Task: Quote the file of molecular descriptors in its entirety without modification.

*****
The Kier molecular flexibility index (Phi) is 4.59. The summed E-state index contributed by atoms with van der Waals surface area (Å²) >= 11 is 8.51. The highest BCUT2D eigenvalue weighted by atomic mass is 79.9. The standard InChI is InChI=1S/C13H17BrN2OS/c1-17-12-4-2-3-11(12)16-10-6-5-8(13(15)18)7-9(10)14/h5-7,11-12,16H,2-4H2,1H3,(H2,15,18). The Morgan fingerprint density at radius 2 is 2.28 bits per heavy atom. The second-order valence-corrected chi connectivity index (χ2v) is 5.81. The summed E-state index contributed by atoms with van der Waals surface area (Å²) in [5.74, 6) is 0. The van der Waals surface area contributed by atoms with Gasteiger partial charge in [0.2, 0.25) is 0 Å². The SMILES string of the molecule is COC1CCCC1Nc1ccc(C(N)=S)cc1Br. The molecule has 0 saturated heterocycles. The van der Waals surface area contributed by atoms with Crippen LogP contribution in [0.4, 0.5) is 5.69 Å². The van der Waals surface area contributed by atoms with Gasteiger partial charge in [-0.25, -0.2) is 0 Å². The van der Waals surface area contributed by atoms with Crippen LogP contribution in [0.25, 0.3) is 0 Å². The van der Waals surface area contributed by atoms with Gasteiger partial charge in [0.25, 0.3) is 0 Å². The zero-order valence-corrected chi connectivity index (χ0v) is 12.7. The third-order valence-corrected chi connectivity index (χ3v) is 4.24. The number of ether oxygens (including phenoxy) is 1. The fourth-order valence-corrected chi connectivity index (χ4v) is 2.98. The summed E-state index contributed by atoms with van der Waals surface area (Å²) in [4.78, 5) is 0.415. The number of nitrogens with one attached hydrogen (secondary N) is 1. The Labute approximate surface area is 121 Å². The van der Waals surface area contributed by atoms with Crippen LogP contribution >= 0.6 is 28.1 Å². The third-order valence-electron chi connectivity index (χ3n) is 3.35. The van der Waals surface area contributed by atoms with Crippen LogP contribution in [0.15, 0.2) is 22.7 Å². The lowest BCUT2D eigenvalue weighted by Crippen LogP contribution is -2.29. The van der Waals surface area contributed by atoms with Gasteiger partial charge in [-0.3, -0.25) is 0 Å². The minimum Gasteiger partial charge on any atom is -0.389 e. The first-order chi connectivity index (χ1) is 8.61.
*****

The Kier molecular flexibility index (Phi) is 4.59. The summed E-state index contributed by atoms with van der Waals surface area (Å²) >= 11 is 8.51. The highest BCUT2D eigenvalue weighted by atomic mass is 79.9. The standard InChI is InChI=1S/C13H17BrN2OS/c1-17-12-4-2-3-11(12)16-10-6-5-8(13(15)18)7-9(10)14/h5-7,11-12,16H,2-4H2,1H3,(H2,15,18). The Morgan fingerprint density at radius 2 is 2.28 bits per heavy atom. The second-order valence-corrected chi connectivity index (χ2v) is 5.81. The summed E-state index contributed by atoms with van der Waals surface area (Å²) in [5.74, 6) is 0. The van der Waals surface area contributed by atoms with Gasteiger partial charge in [0.2, 0.25) is 0 Å². The SMILES string of the molecule is COC1CCCC1Nc1ccc(C(N)=S)cc1Br. The molecule has 0 saturated heterocycles. The van der Waals surface area contributed by atoms with Crippen LogP contribution in [0.4, 0.5) is 5.69 Å². The van der Waals surface area contributed by atoms with Gasteiger partial charge in [-0.25, -0.2) is 0 Å². The van der Waals surface area contributed by atoms with Crippen LogP contribution in [0.25, 0.3) is 0 Å². The van der Waals surface area contributed by atoms with Gasteiger partial charge in [0.25, 0.3) is 0 Å². The zero-order valence-corrected chi connectivity index (χ0v) is 12.7. The third-order valence-corrected chi connectivity index (χ3v) is 4.24. The number of ether oxygens (including phenoxy) is 1. The fourth-order valence-corrected chi connectivity index (χ4v) is 2.98. The summed E-state index contributed by atoms with van der Waals surface area (Å²) in [4.78, 5) is 0.415. The number of nitrogens with one attached hydrogen (secondary N) is 1. The Labute approximate surface area is 121 Å². The van der Waals surface area contributed by atoms with Crippen LogP contribution >= 0.6 is 28.1 Å². The third-order valence-electron chi connectivity index (χ3n) is 3.35. The van der Waals surface area contributed by atoms with Crippen LogP contribution in [0.15, 0.2) is 22.7 Å². The lowest BCUT2D eigenvalue weighted by Crippen LogP contribution is -2.29. The van der Waals surface area contributed by atoms with Gasteiger partial charge in [-0.3, -0.25) is 0 Å². The minimum Gasteiger partial charge on any atom is -0.389 e. The first-order chi connectivity index (χ1) is 8.61.